President Trump’s “Executive Order on Energy Independence” will save the American people hundreds of billions of dollars every year that would have been wasted on purely symbolic efforts under former President Obama’s “Clean Power Plan” and other regulations.
Former President Barack Obama justified those regulations by claiming they would reduce global warming. But in reality, even according to his Environmental Protection Agency’s calculations, they would achieve no measurable reduction in global warming.
The executive order not only paves the way for the EPA to undo most or all of the “Clean Power Plan” but also
- lifts a short-term ban on new leases for coal mining on public lands;
- effectively blocks fulfillment of U.S. intentions under the Paris climate agreement;
- requires recalculation of the “social cost of carbon,” probably resulting in low levels that would make it difficult to justify regulations restricting carbon dioxide emissions on a cost/benefit basis; and
- eliminates a requirement that all federal agencies include climate-change effects in calculating costs and benefits of future environmental permits.
The executive order will open the door to more development of America’s abundant resources of hydrocarbon fuels—coal, oil, and natural gas—leading to lower energy prices, benefiting producers and consumers alike, and more jobs in those and related industries, while reducing our imports from unfriendly nations, and consequently their ability to finance ISIS, Al Qaeda, and other jihadist terror organizations.
One element in the order ignored by most news reports requires that environmental regulations be “developed through transparent processes that employ the best available peer-reviewed science and economics.” That’s a significant step toward ending federal agencies’ use of “secret science”— data, code, and discussion not available to the public and other scientists for replication and testing, a practice widely criticized by critics of the Obama Administration and of proponents of belief in dangerous manmade global warming.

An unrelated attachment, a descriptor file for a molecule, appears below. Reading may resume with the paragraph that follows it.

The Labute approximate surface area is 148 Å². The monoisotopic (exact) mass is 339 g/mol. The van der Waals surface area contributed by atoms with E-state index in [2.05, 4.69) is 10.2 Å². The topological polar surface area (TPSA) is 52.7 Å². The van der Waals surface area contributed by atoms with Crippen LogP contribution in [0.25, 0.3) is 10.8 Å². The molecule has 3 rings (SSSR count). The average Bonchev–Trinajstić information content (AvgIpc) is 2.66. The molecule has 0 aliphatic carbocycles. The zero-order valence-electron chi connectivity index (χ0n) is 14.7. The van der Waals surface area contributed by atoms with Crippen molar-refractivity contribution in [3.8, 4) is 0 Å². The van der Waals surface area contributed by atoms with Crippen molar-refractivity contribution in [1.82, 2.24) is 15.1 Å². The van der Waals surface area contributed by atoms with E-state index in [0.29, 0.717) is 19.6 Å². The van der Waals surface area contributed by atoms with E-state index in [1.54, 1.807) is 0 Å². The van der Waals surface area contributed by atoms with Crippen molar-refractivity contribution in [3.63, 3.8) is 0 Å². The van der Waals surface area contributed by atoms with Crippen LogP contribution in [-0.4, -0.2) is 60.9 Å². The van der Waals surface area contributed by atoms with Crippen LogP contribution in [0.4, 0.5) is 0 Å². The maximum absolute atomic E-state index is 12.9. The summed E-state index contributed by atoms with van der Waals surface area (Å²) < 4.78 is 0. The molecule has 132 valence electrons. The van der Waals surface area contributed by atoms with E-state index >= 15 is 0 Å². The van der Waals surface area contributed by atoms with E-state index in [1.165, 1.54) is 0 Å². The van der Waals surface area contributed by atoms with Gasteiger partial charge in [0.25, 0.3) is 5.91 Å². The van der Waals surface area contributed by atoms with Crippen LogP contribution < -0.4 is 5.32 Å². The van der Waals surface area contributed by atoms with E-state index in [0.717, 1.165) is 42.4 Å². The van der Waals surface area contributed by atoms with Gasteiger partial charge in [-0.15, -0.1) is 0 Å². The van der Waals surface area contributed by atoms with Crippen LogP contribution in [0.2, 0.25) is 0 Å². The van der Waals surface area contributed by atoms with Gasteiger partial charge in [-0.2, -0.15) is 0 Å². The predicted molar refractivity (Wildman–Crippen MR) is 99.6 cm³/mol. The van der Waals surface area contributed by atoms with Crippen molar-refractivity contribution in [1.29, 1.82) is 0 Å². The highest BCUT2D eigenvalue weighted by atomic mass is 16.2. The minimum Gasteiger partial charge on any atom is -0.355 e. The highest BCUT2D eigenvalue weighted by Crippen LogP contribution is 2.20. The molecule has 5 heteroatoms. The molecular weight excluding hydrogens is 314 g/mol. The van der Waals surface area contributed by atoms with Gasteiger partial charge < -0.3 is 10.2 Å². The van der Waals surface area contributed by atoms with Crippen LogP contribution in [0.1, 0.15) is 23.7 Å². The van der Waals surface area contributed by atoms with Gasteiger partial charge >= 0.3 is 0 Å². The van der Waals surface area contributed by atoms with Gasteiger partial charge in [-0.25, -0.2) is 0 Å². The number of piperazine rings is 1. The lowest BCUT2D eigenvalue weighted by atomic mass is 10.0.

As EPA Administrator Scott Pruitt’s said at the signing ceremony, the order is “both pro-energy and pro-environment,” stops the EPA from “pick[ing] winners and losers” in the energy sector, and requires the EPA to “pass rules that are within the framework that Congress has established”— violation of which was a major reason that, as Oklahoma Attorney General, Pruitt was party to lawsuits against the EPA.
The order will also set a precedent that other countries will follow, sparing their citizens, too, from the crushing costs of pointless policies to mitigate global warming.
As I told the 12th International Conference on Climate Change, meeting in Washington, D.C., last week, and Newsweek reported:
A clean, healthful, beautiful environment is a costly good. And like any costly good, richer people can afford more than poorer people. This is why the greatest threat to the environment is not affluence; it’s poverty. And the second greatest threat to the environment is socialist government, tight government controls over what people do.
How does wealth promote environmental improvement? As societies transition from subsistence agriculture to early industrialization, toxic pollution of air, water, and soil tends to increase, but the benefits of the polluting activities—more and better food, clothing, shelter, transportation, health care, education, etc.—so far outweigh the risks of the pollution that health and life expectancy rise at the same time. Soon, with greater wealth through industrialization, people can afford to invest in the expensive technologies necessary to reduce pollution, and they create an environment cleaner than what they had at the start.
And how does freedom promote it? Many people think businesses would pollute with impunity if not for government regulation, and so regulation is the chief protector of our environment. In reality, governments have much worse environmental records than private businesses and individuals. Politicians’ top incentive is to get re-elected, not to take care of the environment. Property owners, though, have incentive to take care of what they own so it serves them and their heirs for generations to come.
To put it very simply, that’s why you find graffiti on public restroom walls, not on your bathroom walls at home.
That’s why the world’s worst environmental disasters have occurred not in wealthy free-market, capitalist countries but in poor and socialist countries.
Trump’s order promotes both prosperity and freedom, and so also a cleaner, more healthful, more beautiful environment.
E. Calvin Beisner, Ph.D., is Founder and National Spokesman of The Cornwall Alliance for the Stewardship of Creation.